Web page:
“The Israeli source added that the prime minister will make good use of the comprehensive US presidential backing for his policies and outlook. This backing will enable Netanyahu to engage in a policy that will fully galvanize his right-wing base behind him. Netanyahu believes, and wants his right-wing base to believe, that he is the one responsible for the change in President Donald Trump’s views on the Palestinian issue and on Iran’s ambitions in the region, which is why his leadership at this point is of critical importance… The first of these domains would be advancing construction in settlements located in the Jerusalem area. On the issue of Palestinian national unity between Fatah and Hamas, he intends to stop talks on the renewal of Israeli-Palestinian negotiations until Hamas agrees to disarm its military wing. The source explained that Netanyahu plans to meet with Trump to define common policies on the Palestinian issue and the fights against fundamentalist terror and Iran’s nuclear and terrorist ambitions… In any case, it seems that with Trump’s more radical policy positions, both Israeli and the Palestinian policies are moving toward radicalization.


Israel Moves Ahead on West Bank Settlements, but Guardedly, New York Times

Israel is moving ahead with plans for a significant expansion of its settlements in the occupied West Bank, including apartments in the volatile city of Hebron and the first approval of a new settlement in 20 years. But while the latest plans call for the eventual construction of thousands of new homes on the West Bank, when Israeli officials meet this week to review them, only several hundred housing units appear likely to be granted final approval. Prime Minister Benjamin Netanyahu is once again maneuvering on familiar ground, trying to balance the demands of his pro-settlement coalition partners with the opposition from the international community.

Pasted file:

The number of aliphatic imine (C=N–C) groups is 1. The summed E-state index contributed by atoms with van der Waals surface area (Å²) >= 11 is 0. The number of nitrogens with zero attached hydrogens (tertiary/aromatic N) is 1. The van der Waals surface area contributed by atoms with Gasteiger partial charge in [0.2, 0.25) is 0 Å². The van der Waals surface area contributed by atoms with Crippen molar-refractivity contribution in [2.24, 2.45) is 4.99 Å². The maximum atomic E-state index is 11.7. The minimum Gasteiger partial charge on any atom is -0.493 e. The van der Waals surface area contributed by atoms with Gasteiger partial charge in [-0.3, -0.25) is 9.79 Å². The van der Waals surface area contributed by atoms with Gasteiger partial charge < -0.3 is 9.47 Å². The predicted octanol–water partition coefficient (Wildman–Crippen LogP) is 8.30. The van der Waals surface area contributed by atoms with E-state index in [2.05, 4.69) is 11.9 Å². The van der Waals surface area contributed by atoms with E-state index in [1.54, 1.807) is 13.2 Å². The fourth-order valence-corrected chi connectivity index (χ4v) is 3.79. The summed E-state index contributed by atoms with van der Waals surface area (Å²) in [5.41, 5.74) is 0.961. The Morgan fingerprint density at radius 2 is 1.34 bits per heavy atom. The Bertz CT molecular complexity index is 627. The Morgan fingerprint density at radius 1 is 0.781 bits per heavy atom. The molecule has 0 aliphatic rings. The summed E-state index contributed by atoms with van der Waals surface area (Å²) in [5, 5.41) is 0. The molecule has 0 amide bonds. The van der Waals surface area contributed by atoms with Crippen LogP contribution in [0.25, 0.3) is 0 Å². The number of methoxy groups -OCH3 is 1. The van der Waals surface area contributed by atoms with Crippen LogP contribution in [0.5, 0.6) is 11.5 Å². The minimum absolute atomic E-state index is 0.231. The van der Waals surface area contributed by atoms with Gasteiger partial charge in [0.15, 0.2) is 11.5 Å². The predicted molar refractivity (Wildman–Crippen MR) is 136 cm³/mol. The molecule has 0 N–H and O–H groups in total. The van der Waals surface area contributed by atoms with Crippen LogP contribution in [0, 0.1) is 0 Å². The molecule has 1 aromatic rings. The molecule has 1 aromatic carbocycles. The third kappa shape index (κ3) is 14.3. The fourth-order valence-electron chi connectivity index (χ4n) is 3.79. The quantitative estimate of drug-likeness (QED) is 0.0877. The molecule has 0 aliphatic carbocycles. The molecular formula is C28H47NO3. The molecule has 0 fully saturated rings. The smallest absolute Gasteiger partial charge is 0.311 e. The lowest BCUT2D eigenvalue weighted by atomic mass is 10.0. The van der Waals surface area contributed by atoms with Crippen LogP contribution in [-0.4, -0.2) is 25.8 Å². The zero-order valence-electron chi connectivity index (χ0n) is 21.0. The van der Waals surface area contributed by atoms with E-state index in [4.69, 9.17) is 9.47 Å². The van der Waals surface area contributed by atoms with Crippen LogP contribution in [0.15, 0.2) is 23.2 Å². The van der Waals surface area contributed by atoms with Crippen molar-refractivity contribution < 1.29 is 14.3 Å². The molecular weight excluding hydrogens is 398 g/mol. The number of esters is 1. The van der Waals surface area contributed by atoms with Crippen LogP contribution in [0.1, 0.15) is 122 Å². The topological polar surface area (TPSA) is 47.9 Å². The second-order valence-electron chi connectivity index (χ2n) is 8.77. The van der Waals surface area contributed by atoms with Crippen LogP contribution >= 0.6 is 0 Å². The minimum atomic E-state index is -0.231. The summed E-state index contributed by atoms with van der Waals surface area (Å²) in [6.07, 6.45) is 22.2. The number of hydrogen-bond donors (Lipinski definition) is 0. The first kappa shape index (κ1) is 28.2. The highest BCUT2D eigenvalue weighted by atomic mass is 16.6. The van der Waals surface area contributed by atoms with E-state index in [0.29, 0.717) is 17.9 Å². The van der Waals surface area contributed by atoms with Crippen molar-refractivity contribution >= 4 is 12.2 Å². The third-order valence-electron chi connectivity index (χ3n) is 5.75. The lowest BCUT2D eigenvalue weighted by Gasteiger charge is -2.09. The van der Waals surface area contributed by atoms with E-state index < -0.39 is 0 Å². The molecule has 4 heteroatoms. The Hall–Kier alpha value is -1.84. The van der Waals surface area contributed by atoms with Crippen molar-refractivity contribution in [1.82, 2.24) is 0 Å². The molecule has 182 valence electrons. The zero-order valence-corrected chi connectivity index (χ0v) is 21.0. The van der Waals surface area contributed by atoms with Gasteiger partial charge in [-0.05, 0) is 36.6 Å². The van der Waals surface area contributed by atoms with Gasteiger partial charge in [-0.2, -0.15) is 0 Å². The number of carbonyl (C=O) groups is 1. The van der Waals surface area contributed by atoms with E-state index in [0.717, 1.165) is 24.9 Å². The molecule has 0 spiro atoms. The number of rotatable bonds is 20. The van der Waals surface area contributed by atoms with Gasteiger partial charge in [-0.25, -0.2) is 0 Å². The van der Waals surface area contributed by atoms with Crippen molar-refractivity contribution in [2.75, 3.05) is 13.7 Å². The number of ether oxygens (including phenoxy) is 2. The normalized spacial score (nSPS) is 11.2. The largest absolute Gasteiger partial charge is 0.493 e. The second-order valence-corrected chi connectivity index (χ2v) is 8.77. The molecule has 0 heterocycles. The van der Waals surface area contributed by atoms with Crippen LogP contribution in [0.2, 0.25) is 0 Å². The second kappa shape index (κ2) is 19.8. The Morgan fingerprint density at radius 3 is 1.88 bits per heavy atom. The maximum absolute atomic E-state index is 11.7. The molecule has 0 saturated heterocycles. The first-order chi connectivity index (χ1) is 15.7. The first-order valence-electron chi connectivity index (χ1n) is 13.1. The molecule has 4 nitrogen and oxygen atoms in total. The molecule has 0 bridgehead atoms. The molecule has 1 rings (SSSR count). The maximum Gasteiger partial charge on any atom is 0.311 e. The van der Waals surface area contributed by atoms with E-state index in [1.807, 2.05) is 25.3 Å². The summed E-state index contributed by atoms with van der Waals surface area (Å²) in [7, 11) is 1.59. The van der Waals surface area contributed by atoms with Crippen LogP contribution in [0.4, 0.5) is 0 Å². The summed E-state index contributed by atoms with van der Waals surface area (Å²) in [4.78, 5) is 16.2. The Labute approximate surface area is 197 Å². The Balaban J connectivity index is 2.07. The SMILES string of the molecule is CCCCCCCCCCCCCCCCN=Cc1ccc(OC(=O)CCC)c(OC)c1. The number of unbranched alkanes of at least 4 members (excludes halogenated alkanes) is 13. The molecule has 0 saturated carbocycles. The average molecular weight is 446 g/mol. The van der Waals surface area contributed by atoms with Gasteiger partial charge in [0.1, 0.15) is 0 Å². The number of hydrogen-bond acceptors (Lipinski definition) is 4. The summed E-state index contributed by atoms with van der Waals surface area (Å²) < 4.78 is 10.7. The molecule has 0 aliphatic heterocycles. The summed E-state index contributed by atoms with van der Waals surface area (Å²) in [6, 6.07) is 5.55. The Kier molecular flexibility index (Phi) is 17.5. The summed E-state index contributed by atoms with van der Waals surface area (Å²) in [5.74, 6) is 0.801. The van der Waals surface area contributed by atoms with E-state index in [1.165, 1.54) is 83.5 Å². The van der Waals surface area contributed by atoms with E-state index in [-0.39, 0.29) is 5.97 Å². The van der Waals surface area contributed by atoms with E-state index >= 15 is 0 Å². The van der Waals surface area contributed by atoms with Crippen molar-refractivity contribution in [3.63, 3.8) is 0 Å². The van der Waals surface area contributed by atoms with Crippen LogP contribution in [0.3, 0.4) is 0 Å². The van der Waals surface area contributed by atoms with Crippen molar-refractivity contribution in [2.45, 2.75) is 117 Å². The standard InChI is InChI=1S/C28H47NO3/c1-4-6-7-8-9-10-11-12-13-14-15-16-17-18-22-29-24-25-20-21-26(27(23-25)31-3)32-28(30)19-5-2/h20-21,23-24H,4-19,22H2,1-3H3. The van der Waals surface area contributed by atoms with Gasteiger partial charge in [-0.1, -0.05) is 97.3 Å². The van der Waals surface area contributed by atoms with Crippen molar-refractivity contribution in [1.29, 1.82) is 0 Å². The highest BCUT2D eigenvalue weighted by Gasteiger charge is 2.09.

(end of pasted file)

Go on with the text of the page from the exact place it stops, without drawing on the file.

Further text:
Pence to Attend Israeli Event Marking UN Acceptance of 1947 Partition Plan, Haaretz

U.S. Vice President Mike Pence will attend an event marking 70 years to the UN’s vote to accept the 1947 partition plan next month. The event, organized by the Israeli mission to the UN, will take place at the site where the UN headquarters were located at the time of the historic vote, in the New York borough of Queens.

U.S. Exit From UNESCO Took Israel by Surprise, Was Uncoordinated, Haaretz

Israel was surprised by the U.S. decision on Thursday to quit UNESCO. Four senior Israeli and American officials, speaking on condition of anonymity, said there was no coordination with Israel in the days before the decision was announced and that the Trump administration did not tell Israel beforehand.

Scolding UNESCO, GOP lawmakers introduce resolution on Jewish ties to Jerusalem, Times of Israel

Just one day after the Trump administration withdrew the United States from UNESCO over what it called its “anti-Israel bias,” two GOP lawmakers introduced a resolution that condemns the UN cultural organization and affirms Jewish ties to Jerusalem. The UN body has, in recent years, passed a series of its own resolutions denying a Jewish link to the holy city.

New Leader of Israeli Left: We Don’t Need to Evacuate Settlements if There’s a Peace Deal, Haaretz

Israel does not necessarily need to evacuate any West Bank settlements in a future peace deal with the Palestinians, Labor party leader Avi Gabbay said Monday. The left-wing party leader made the statement in an interview with Israel’s Channel 2, after having been asked whether the Eli or Ofra settlements would have to be evacuated.

Hillel International Threatened to Cut Ties With Israeli Government Over Database of U.S. Jewish Students, Haaretz

Hillel International, the largest Jewish student organization in the world, threatened to end its partnership with the Israeli government if it didn’t immediately drop its plan to create a database of all Jewish students in the United States. This ultimatum forced the Diaspora Affairs Ministry to suspend the project late Sunday night, just hours after the database was first revealed by Haaretz.

Opinions and Analysis

Netanyahu’s strategy of chaos, Al-Monitor